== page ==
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    Good writeup, but I wouldn’t recommend using this approach at work.

    Fwiw, I did a bunch of stuff like this a few years into my ruby career, and saw others do them too, and after working on a medium sized ruby team with normal dev turnover for 4 years or so concluded that refinements, as well as everything else that changes the core language, should be entirely avoided. The small enhancement in readability is not worth the extra cognitive load on newer devs, and the increased chance of someone making a mistake.

    Better to just embrace the core, boring, vanilla language.

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      I am inclined to agree, mostly because while it’s cute, it doesn’t really stand to support errors in a meaningful capacity (ie. the “railroad” style of error handling). Unless you really warp and change what kind of data your functions are taking in/returning, you’re only scratching the surface of what Haskell and F# can do. Ruby I feel is more suited to method chaining with something like [1,2,3].map{|x| x+1 }.filter{|x| x.even? } which is probably a better way of concreting complex business logic.

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      Here’s a way of writing a pipeline in Ruby that is more verbose but more idiomatic than the article’s solution. It uses Kernel#then (formerly Object#then):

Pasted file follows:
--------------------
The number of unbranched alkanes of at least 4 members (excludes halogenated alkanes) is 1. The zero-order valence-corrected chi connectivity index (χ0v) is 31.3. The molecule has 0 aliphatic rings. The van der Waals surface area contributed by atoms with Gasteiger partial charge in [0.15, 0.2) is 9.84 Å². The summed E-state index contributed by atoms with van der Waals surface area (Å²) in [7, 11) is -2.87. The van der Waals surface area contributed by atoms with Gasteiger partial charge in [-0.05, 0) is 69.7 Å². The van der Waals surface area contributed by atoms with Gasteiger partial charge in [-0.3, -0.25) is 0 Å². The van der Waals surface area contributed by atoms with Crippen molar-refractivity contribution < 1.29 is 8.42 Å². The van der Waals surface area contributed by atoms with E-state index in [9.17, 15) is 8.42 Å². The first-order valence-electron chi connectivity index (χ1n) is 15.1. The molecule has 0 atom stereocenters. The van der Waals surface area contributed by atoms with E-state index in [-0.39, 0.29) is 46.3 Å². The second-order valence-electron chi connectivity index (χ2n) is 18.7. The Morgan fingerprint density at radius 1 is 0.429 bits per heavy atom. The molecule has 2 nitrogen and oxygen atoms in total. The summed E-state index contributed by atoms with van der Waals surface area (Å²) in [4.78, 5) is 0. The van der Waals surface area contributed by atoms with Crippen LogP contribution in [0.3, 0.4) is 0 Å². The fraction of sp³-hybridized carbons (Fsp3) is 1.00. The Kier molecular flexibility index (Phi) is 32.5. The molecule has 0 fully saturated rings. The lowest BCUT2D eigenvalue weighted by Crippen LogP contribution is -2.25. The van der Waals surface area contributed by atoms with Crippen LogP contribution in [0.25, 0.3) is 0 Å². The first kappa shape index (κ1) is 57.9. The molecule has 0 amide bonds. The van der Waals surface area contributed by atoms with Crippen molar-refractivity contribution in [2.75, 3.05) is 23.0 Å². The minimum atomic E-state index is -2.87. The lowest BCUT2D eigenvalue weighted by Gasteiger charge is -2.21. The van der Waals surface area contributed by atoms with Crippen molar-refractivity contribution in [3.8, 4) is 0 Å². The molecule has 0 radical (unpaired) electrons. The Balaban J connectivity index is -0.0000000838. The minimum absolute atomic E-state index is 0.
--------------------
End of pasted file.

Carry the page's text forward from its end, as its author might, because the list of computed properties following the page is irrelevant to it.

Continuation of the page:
def find_by_login(login) = …
      def confirm_user_account(user) = …
      def send_confirmation_notification(user) = …
        .then &method(:find_by_login)
        .then &method(:confirm_user_account)
        .then &method(:send_confirmation_notification)

      With this approach, you can mix and match pipeline steps with normal Ruby that has not been written as pipeline steps:

        .then &method(:confirm_user_account)
        .then { |user| … } # send confirmation notification
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        This is an interesting experiment, but in practice I would strongly recommend using dry-monads for this behavior because of the additional error-handling.

        I like the use of Refinements here, I think it’s a very underrated feature of Ruby, although beware that using them in a block is quite slow on >= 3.0. Using them file-level or class-level performs fine.